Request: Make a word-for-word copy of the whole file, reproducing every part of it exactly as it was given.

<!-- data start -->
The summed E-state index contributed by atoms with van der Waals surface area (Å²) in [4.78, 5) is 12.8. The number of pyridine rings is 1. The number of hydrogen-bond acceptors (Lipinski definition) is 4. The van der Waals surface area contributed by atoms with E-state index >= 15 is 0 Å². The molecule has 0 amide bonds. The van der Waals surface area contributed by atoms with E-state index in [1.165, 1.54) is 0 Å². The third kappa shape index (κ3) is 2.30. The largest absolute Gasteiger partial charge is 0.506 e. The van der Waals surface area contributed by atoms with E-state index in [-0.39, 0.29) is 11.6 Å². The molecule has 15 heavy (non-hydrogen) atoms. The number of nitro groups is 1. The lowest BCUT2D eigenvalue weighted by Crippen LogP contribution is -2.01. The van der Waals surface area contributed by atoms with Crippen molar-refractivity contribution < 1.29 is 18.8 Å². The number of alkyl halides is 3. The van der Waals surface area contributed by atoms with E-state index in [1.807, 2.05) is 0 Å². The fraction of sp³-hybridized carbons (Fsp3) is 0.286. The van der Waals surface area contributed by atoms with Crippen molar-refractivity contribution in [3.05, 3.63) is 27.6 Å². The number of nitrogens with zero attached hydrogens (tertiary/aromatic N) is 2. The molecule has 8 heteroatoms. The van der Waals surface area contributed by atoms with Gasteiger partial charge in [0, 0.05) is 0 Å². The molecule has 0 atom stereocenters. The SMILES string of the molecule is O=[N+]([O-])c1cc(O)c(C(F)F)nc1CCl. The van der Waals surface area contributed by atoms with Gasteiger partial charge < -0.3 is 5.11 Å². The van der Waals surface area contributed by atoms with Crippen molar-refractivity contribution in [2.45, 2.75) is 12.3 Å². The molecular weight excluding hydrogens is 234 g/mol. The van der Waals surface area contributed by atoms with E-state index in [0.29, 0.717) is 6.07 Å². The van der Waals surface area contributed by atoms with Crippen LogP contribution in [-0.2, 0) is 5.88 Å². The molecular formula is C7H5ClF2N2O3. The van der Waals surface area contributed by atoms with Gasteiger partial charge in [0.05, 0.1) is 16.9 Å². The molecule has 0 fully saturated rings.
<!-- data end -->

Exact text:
The summed E-state index contributed by atoms with van der Waals surface area (Å²) in [4.78, 5) is 12.8. The number of pyridine rings is 1. The number of hydrogen-bond acceptors (Lipinski definition) is 4. The van der Waals surface area contributed by atoms with E-state index >= 15 is 0 Å². The molecule has 0 amide bonds. The van der Waals surface area contributed by atoms with E-state index in [1.165, 1.54) is 0 Å². The third kappa shape index (κ3) is 2.30. The largest absolute Gasteiger partial charge is 0.506 e. The van der Waals surface area contributed by atoms with E-state index in [-0.39, 0.29) is 11.6 Å². The molecule has 15 heavy (non-hydrogen) atoms. The number of nitro groups is 1. The lowest BCUT2D eigenvalue weighted by Crippen LogP contribution is -2.01. The van der Waals surface area contributed by atoms with Crippen molar-refractivity contribution < 1.29 is 18.8 Å². The number of alkyl halides is 3. The van der Waals surface area contributed by atoms with E-state index in [1.807, 2.05) is 0 Å². The fraction of sp³-hybridized carbons (Fsp3) is 0.286. The van der Waals surface area contributed by atoms with Crippen molar-refractivity contribution in [3.05, 3.63) is 27.6 Å². The number of nitrogens with zero attached hydrogens (tertiary/aromatic N) is 2. The molecule has 8 heteroatoms. The van der Waals surface area contributed by atoms with Gasteiger partial charge in [0, 0.05) is 0 Å². The molecule has 0 atom stereocenters. The SMILES string of the molecule is O=[N+]([O-])c1cc(O)c(C(F)F)nc1CCl. The van der Waals surface area contributed by atoms with Gasteiger partial charge < -0.3 is 5.11 Å². The van der Waals surface area contributed by atoms with Crippen molar-refractivity contribution in [2.45, 2.75) is 12.3 Å². The molecular weight excluding hydrogens is 234 g/mol. The van der Waals surface area contributed by atoms with E-state index in [0.29, 0.717) is 6.07 Å². The van der Waals surface area contributed by atoms with Crippen LogP contribution in [-0.2, 0) is 5.88 Å². The molecular formula is C7H5ClF2N2O3. The van der Waals surface area contributed by atoms with Gasteiger partial charge in [0.05, 0.1) is 16.9 Å². The molecule has 0 fully saturated rings.